Windswept by Karen Henriksen
Read the story of the iconic ‘Windswept’ collection by Karen Henriksen, which includes tweed flat caps and wax cotton rain hats for both men and women.
Karen's 'Windswept' collection for men and women originally evolved from her 2003 MA collection at the Royal College of Art, where she presented a range of sculptural millinery on a grand scale, featuring ‘windswept’ headscarves, caps, ‘hoodies’ and sou’westers. Exuberant forms rise from the models' bodies during her final catwalk presentation, below.
The course at the Royal College was an intensive but immensely rewarding two years which gave Karen the opportunity to develop her design skills and find her own highly individual style. Her MA collection was in many ways a starting point for the business, and the origin of its distinct style and concept.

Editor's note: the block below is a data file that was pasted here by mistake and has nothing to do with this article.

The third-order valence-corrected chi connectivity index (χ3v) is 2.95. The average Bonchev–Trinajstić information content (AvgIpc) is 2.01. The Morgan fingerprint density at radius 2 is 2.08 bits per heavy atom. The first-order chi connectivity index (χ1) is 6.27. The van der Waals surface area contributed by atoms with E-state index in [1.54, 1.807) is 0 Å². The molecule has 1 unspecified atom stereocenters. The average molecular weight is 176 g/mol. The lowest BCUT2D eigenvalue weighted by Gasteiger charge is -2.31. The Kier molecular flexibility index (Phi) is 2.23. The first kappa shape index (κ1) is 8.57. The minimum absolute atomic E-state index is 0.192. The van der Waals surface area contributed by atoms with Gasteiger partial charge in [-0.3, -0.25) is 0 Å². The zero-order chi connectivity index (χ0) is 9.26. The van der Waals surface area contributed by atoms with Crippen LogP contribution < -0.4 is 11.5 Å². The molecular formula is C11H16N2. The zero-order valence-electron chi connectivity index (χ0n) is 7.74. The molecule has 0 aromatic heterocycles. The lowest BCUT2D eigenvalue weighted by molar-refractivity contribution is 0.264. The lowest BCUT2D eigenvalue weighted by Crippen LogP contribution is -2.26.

Whilst still at the RCA, Karen won the Hat Designer of the Year competition, alongside the British Hat Guild Workmanship award for 2002, both presented by trade publication The Hat Magazine.
Karen quickly realised that the 'Windswept' concept could be applied on a more accessible and practical level, and so began to experiment with asymmetric pattern-cutting.
The result was her re-imagining of a traditional English icon, the flat cap, which soon evolved into the best-selling unisex DC cap, and for women the Windswept Rain Hat. Each remains a key piece within the Windswept range, with additional variations providing seasonal or thematic touches.
See below examples of some of the 'Windswept' styles Karen has created since 2005.
In turn, the Windswept range led to the launch of fully-fledged collections for women and for men, each incorporating a wide range of hat and cap designs. In both cases, pattern-cutting remains at the heart of Karen's creative practice and designs. It this unique sculptural approach that gives every Karen Henriksen hat its individuality. Click here to read what our current clients have to say about their hats.
Who needs an umbrella when you have a 'Windswept' rain hat ?